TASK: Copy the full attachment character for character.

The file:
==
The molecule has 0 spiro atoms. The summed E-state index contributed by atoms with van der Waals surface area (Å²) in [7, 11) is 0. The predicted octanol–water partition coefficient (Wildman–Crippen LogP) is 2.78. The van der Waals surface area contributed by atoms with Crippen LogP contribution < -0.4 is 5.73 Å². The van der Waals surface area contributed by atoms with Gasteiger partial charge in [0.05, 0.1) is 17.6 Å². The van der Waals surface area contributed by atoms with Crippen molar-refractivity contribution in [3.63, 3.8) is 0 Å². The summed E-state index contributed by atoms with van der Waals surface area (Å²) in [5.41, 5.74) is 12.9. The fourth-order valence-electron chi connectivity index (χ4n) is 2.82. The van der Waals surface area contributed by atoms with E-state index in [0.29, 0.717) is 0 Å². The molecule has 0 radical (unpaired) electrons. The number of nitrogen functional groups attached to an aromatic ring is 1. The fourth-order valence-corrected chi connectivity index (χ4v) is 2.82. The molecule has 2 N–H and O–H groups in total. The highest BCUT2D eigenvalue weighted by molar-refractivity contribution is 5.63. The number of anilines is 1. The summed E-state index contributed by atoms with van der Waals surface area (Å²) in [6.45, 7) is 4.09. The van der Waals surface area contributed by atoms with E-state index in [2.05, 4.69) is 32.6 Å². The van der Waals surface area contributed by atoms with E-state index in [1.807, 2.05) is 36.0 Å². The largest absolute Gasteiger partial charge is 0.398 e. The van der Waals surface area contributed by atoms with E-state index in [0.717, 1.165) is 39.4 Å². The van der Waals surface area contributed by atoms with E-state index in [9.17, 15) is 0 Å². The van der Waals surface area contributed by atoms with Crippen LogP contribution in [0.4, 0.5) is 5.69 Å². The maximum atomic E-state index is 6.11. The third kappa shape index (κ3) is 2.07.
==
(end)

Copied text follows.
The molecule has 0 spiro atoms. The summed E-state index contributed by atoms with van der Waals surface area (Å²) in [7, 11) is 0. The predicted octanol–water partition coefficient (Wildman–Crippen LogP) is 2.78. The van der Waals surface area contributed by atoms with Crippen LogP contribution < -0.4 is 5.73 Å². The van der Waals surface area contributed by atoms with Gasteiger partial charge in [0.05, 0.1) is 17.6 Å². The van der Waals surface area contributed by atoms with Crippen molar-refractivity contribution in [3.63, 3.8) is 0 Å². The summed E-state index contributed by atoms with van der Waals surface area (Å²) in [5.41, 5.74) is 12.9. The fourth-order valence-electron chi connectivity index (χ4n) is 2.82. The van der Waals surface area contributed by atoms with E-state index in [0.29, 0.717) is 0 Å². The molecule has 0 radical (unpaired) electrons. The number of nitrogen functional groups attached to an aromatic ring is 1. The fourth-order valence-corrected chi connectivity index (χ4v) is 2.82. The molecule has 2 N–H and O–H groups in total. The highest BCUT2D eigenvalue weighted by molar-refractivity contribution is 5.63. The number of anilines is 1. The summed E-state index contributed by atoms with van der Waals surface area (Å²) in [6.45, 7) is 4.09. The van der Waals surface area contributed by atoms with E-state index in [2.05, 4.69) is 32.6 Å². The van der Waals surface area contributed by atoms with E-state index in [1.807, 2.05) is 36.0 Å². The largest absolute Gasteiger partial charge is 0.398 e. The van der Waals surface area contributed by atoms with E-state index in [0.717, 1.165) is 39.4 Å². The van der Waals surface area contributed by atoms with E-state index in [9.17, 15) is 0 Å². The van der Waals surface area contributed by atoms with Crippen LogP contribution in [0.4, 0.5) is 5.69 Å². The maximum atomic E-state index is 6.11. The third kappa shape index (κ3) is 2.07.